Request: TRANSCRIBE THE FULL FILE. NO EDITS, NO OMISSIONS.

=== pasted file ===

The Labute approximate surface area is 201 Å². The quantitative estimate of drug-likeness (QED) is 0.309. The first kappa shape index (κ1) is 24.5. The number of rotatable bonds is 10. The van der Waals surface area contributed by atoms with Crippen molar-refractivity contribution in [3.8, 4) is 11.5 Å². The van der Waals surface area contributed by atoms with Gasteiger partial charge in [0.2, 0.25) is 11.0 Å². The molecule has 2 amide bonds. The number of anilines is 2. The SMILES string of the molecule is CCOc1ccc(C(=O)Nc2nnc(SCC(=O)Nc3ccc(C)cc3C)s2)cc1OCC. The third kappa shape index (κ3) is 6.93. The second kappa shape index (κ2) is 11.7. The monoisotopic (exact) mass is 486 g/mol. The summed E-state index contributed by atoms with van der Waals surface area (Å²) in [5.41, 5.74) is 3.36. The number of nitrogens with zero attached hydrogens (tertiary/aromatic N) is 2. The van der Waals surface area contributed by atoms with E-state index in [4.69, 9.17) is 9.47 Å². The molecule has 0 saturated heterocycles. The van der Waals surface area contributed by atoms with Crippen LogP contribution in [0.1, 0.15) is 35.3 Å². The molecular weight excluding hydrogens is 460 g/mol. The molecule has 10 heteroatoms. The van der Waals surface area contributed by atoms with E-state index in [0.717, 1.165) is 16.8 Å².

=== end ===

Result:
The Labute approximate surface area is 201 Å². The quantitative estimate of drug-likeness (QED) is 0.309. The first kappa shape index (κ1) is 24.5. The number of rotatable bonds is 10. The van der Waals surface area contributed by atoms with Crippen molar-refractivity contribution in [3.8, 4) is 11.5 Å². The van der Waals surface area contributed by atoms with Gasteiger partial charge in [0.2, 0.25) is 11.0 Å². The molecule has 2 amide bonds. The number of anilines is 2. The SMILES string of the molecule is CCOc1ccc(C(=O)Nc2nnc(SCC(=O)Nc3ccc(C)cc3C)s2)cc1OCC. The third kappa shape index (κ3) is 6.93. The second kappa shape index (κ2) is 11.7. The monoisotopic (exact) mass is 486 g/mol. The summed E-state index contributed by atoms with van der Waals surface area (Å²) in [5.41, 5.74) is 3.36. The number of nitrogens with zero attached hydrogens (tertiary/aromatic N) is 2. The van der Waals surface area contributed by atoms with E-state index in [4.69, 9.17) is 9.47 Å². The molecule has 0 saturated heterocycles. The van der Waals surface area contributed by atoms with Crippen LogP contribution in [0.1, 0.15) is 35.3 Å². The molecular weight excluding hydrogens is 460 g/mol. The molecule has 10 heteroatoms. The van der Waals surface area contributed by atoms with E-state index in [0.717, 1.165) is 16.8 Å².